Woke up to a morning rain shower with the expectation that we would have afternoon clearing. It is kinda like Oregon here – you never know for sure until it happens.
Met up with Mary at 9:00 a.m. and we headed first to Kilmainham Gaol (Jail), then to the Guinness Storehouse and finished up at Dublin Castle. We took the tram as far as we could to the Jail and walked the remaining distance on foot.
We were told there were 40 steps here. A local landmark from what we understand. Funny – I Googled it and this (below) wasn’t “THE” 40 steps.
Kilmainham Gaol (Jail) was “the” principle jail in the Dublin area. It operated from the early 1800’s to the 1930’s. Many famous Irish revolutionaries were incarcerated here and several of them executed within the jail premises. Was abandoned for many years before it was cleaned up and made ready for the tourists.
We were able to see the early jail cells which were no more than limestone walls and a big door. In the mid 1800’s the jails were packed with people during the famine years as a result of an increase in crimes and some people actually looked for ways to get into the jail so they could get a bite to eat.
A look inside one of the older cells. (At least it had a window.)
The jail expanded over the years and the cells became a little more (but not much) humane with the idea possible redemption. We saw the vast expanse of a more modern jail where light was considered to help the prisoners.
Our final stop was where the executions occurred. Hangings and firing squads. Very grim. I was very ready to leave at this point.
The Guinness Storehouse was another 20 minute walk away. The weather was starting to clear up and the walk was good way to see a few of the neighborhoods along the way.
You really don’t see much of the beer-making process. It is really just an exhibition hall spread out over 8 floors. Great amounts of beer is produced in this factory for Ireland, UK, and USA. There are other factories around the world. We learned how beer was made, advertising, beer tasting, and we ate lunch there too. At the top of the building they served beer and you had a 360 degree view of the city. This is one of the most popular attractions in the city.
Tasting Room. The samples we were given were no larger than a shot glass. The ones pictured with Mary (below) look much larger.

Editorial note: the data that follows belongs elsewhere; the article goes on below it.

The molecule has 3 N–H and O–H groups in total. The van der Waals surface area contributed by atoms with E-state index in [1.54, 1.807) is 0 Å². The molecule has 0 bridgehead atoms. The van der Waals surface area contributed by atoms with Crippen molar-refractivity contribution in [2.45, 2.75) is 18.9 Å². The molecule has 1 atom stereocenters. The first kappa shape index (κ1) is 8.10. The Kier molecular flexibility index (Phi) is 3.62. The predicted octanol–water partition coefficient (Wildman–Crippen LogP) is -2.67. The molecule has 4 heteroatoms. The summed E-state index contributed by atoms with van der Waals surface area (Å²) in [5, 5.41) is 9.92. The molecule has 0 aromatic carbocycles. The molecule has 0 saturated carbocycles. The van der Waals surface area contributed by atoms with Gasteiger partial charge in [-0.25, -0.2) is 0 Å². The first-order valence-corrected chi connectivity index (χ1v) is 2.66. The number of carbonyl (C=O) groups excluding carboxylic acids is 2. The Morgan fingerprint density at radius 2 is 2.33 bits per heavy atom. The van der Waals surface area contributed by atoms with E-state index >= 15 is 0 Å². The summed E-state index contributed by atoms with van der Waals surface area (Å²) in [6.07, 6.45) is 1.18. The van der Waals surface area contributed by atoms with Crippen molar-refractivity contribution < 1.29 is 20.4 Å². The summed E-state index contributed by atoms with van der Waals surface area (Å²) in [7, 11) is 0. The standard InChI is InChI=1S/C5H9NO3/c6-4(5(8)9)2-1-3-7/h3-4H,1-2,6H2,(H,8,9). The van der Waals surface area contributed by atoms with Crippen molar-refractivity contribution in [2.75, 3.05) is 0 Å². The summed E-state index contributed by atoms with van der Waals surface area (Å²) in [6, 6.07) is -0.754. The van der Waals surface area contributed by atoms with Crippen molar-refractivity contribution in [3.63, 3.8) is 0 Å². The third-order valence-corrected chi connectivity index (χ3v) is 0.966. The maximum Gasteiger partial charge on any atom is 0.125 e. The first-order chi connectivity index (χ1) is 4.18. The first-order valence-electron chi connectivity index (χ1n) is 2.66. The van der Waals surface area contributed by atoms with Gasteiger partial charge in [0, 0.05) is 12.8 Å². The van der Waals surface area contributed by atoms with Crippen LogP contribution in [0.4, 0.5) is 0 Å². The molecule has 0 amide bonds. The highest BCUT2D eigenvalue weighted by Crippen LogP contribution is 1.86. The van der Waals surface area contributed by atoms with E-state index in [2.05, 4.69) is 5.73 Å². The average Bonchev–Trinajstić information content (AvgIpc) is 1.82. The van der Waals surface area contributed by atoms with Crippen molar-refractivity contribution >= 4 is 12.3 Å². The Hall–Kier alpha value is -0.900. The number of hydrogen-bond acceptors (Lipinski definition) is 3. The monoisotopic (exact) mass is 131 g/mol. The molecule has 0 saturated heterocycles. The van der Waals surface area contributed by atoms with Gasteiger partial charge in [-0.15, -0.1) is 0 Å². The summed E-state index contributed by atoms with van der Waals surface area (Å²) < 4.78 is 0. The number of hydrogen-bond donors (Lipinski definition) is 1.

The floor with the advertising was fun to walk through.
Nice view from the top. The first picture shows just a part of the whole factory in Dublin.
After leaving Guinness, it was starting to get hot and muggy. I offered to pay for a taxi to take us to Dublin Castle for a tour of the state rooms.
There has been a settlement on the Dublin Castle grounds for more than 1,000 years – since the days of the Vikings. It has been built up over the millennium, which you can see from the different styles of architecture. Now it is used for ceremonial activities, state events, and traveling exhibitions. Our tour was just of the formal state rooms.
Was very impressed with the formality of the rooms. On par with Buckingham Palace and Windsor Castle. We saw the usual rooms used to welcome guests, dinning room, meeting hall, sitting rooms, etc.
By now the sun was out and humidity was rising. We took a taxi over to the other side of the city and each went our own way with plans to meet up later in the evening.
Later, we decided to return for drinks at The Oval Bar with its walls lined with seasoned wood – like Huber’s in Portland. From there we went back to Murray’s Pub for dinner and enjoyed the entertainment – a band who sang traditional songs and Irish dancers.
I should have taken a picture of the food. No one leaves there with an empty stomach! Food was excellent. I even had dessert! Figured that we burned a bunch of calories from walking around earlier in the day.
Mary was leaving in the morning for Glasgow to visit with her kids so we said our goodbyes with plans to meet up maybe in a few months. When I got home I was in bed within a hour and slept very well.